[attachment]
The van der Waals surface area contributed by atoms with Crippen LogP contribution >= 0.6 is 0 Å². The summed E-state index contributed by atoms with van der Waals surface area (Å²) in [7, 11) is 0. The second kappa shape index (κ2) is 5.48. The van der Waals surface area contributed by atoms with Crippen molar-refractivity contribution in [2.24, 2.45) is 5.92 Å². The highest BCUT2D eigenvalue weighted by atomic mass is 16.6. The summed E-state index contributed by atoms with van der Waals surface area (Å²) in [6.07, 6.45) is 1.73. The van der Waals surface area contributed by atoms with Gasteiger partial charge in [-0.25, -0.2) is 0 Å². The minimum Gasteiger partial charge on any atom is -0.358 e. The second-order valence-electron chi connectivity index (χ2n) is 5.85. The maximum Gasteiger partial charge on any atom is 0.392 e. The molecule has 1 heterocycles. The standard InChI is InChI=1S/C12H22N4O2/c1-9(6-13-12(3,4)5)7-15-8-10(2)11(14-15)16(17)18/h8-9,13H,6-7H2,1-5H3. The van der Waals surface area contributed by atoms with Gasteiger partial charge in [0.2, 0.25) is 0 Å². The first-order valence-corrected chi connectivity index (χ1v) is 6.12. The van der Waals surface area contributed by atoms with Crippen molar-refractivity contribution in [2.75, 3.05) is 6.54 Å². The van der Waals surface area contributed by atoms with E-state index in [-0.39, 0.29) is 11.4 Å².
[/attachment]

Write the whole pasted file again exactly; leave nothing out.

The van der Waals surface area contributed by atoms with Crippen LogP contribution >= 0.6 is 0 Å². The summed E-state index contributed by atoms with van der Waals surface area (Å²) in [7, 11) is 0. The second kappa shape index (κ2) is 5.48. The van der Waals surface area contributed by atoms with Crippen molar-refractivity contribution in [2.24, 2.45) is 5.92 Å². The highest BCUT2D eigenvalue weighted by atomic mass is 16.6. The summed E-state index contributed by atoms with van der Waals surface area (Å²) in [6.07, 6.45) is 1.73. The van der Waals surface area contributed by atoms with Gasteiger partial charge in [-0.25, -0.2) is 0 Å². The minimum Gasteiger partial charge on any atom is -0.358 e. The second-order valence-electron chi connectivity index (χ2n) is 5.85. The maximum Gasteiger partial charge on any atom is 0.392 e. The molecule has 1 heterocycles. The standard InChI is InChI=1S/C12H22N4O2/c1-9(6-13-12(3,4)5)7-15-8-10(2)11(14-15)16(17)18/h8-9,13H,6-7H2,1-5H3. The van der Waals surface area contributed by atoms with Gasteiger partial charge in [0.2, 0.25) is 0 Å². The first-order valence-corrected chi connectivity index (χ1v) is 6.12. The van der Waals surface area contributed by atoms with Crippen molar-refractivity contribution in [2.75, 3.05) is 6.54 Å². The van der Waals surface area contributed by atoms with E-state index in [-0.39, 0.29) is 11.4 Å².